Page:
Sweet Chick offers up chicken and waffles with boneless chicken, honey butter and maple syrup; they also have a spicy Buffalo chicken sandwich with bread and butter pickles, or a simple fried chicken sandwich with lettuce, tomato and herb mayo. They’ve added loaded waffle fries that are a big hit at the ballpark. Sweet Chick is popular around the city, especially for their chicken, so there must be something right about the formula.
There’s also the aforementioned Jacob’s Pickles chicken sandwich…lots of well-done poultry here. Now for some stand-alone sides…after this quick word from our sponsor.
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Citi Field Food, Part 4: Big And Fancy Sides
The Arancini Bros. aren’t actually named “Arancini”; it was two music techs who met on tour and created their own version of deep fried risotto balls. They’re sold at the Essex Street Market, Whole Foods, and of course, Citi Field.
At the ballpark you can get any of six types of risotto balls stuffed with either meat sauce, basil pesto and mozzarella, taco meat with salsa, sour cream and cheddar, or a dessert edition with Nutella and rolled in cinnamon sugar. You can get the full experience and mix and match any of them.
Arancini Bros. is on the upper and lower level; you no longer need club access for this.
If you’ve got an itch for local grass fed dairy farm fresh oversized mozzarella sticks…and we all get that from time to time…the Brooklyn catering crew at Big Mozz has a Vendy Award-winning version and you can find it on the upper and lower levels.
The slightly larger-than-usual mozz sticks come with four seasonings and a choice of pesto, chipotle, or marinara dipping sauce. I’ve tried these with the pesto sauce and they’re definitely a high quality mozzarella stick, so I’m happy to see them back in Citi. An extra cup of sauce costs extra.
The popular Box Frites stand has also been replaced; but if you like fancy French fries, you’ll be fine with the Metropolitan Fry Factory, also in center field. Again, these are the Mets’ guys, making hand-cut (I always picture people using karate chops to cut potatoes in half) fries with four house made sauces: chipotle BBQ, classic Buffalo, house ranch and garlic aioli. One of those has got to work for you.
Even more popular than the fried potatoes though, are the deep fried foot long hot dogs; MFF has four offerings including the Steakhouse Ripper with short rib & bacon chili, beer cheese and chives. Man, what are you talking about! Or the Tex Mex Ripper, with pickled jalapeno guacamole, chipotle aioli and chili dusted corn tortilla chips.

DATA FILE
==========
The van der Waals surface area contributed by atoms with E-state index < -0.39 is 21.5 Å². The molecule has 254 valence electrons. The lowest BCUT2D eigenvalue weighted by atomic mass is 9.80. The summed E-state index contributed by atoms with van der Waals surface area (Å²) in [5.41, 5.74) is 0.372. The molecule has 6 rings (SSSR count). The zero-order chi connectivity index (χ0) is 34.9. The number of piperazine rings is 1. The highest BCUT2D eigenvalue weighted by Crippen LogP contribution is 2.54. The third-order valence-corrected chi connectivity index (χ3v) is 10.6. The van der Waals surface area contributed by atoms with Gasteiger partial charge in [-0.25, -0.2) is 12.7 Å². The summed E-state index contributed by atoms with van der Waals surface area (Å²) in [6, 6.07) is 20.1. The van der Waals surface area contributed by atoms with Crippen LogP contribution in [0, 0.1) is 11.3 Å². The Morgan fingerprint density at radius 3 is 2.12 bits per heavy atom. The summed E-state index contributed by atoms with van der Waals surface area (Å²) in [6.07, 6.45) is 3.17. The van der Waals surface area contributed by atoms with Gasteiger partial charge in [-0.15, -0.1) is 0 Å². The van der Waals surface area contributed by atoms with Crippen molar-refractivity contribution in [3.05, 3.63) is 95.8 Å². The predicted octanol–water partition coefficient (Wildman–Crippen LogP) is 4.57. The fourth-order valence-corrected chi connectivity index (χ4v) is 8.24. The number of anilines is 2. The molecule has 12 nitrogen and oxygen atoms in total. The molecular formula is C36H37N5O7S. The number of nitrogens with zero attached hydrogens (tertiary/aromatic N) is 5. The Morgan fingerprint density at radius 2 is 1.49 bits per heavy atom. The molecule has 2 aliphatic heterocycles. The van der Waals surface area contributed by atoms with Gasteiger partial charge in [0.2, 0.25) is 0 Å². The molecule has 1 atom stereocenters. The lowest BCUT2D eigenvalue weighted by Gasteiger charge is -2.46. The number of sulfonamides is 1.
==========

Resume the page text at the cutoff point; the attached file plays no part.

This is about the point where I think a Yankees fan might make a conversion.
If there’s anything that could only be in New York, it’s a guy named Murray making phenomenal mac and cheese. Murray’s Cheese got its start with a cheese shop in Greenwich Village, and today they’re featured in the Jim Beam Highball Club. It’s curly radiatore pasta with a three cheese blend…and it’s thick stuff, so you might want to hold off if you’re running a marathon afterward.
They have two types of mac and cheese, Classic or Buffalo, both with crispy breadcrumbs on the top. The Buffalo edition uses their signature blue cheese, with chicken, ranch, and Buffalo sauce. Comfort food at its best.
Citi Field Food, Part 5: NYC Pizza – Plus!
On pizza alone, Citi Field has been wiping up the floor with its NYC counterpart in the Bronx for years (Yankee Stadium actually featured Papa John’s…WTH), and they’ve got NYC pizza covered.
Patsy’s Pizzeria, in center field, the Piazza 31 Club, and the Promenade level, has existed since its beginnings in Harlem in 1933, so they’re arguably right to call themselves “New York’s Original and Preeminent Pizza Dynasty”. Even if I’m not sure exactly what that means, it has my respect, and it sounds like a step above your typical ballpark pizza. I presume it’s coal-fired here as well.
At the ballpark you have a choice of regular, Margherita, or pepperoni slices, nothing out of the ordinary. Maybe that is on purpose, so that fans save room for a pizza cupcake.
Did someone say Pizza Cupcakes? Yes, and the Pizza Cupcake is a New York delicacy in its own right; it’s a creation of chef Andrea Meggiato. The pizza cupcake is available in multiple places on all of the levels.
If you like pepperoni rolls, you’ll like the pizza cupcake…it’s just shaped differently when you think about it. Or you can get the Margherita version, another vegetarian option. This being a chef inspired thing, the sauce has the right zest, and the crust is properly flaky. The best part? It’s easier to carry around and eat than a slice of pizza. No offense Patsy.
The Pizza Cupcake was actually featured on Shark Tank, where Mark Cuban told them, “I hate you because I wanna eat these.” That’s a weird reason to hate someone unless you’re allergic.
Here’s one of my favorite things about the Citi Field food options…even the no frills ballpark fare is still pretty good.
Citi Field Food, Part 6: The Underrated Stuff – Hot Dogs, Burgers, Sausages + Pastrami on Rye
If you like burgers, Citi Field has multiple offerings for you, beyond the aforementioned Shake Shack. I have to give a mention to Alonso’s Arctic Grill (yes, named for that Pete Alonso) and their amazing and popular Polar Burger – a Pat LaFrieda beef burger with maple spiced caramelized onions, smoked gouda cheese, lettuce and tomato on a brioche bun.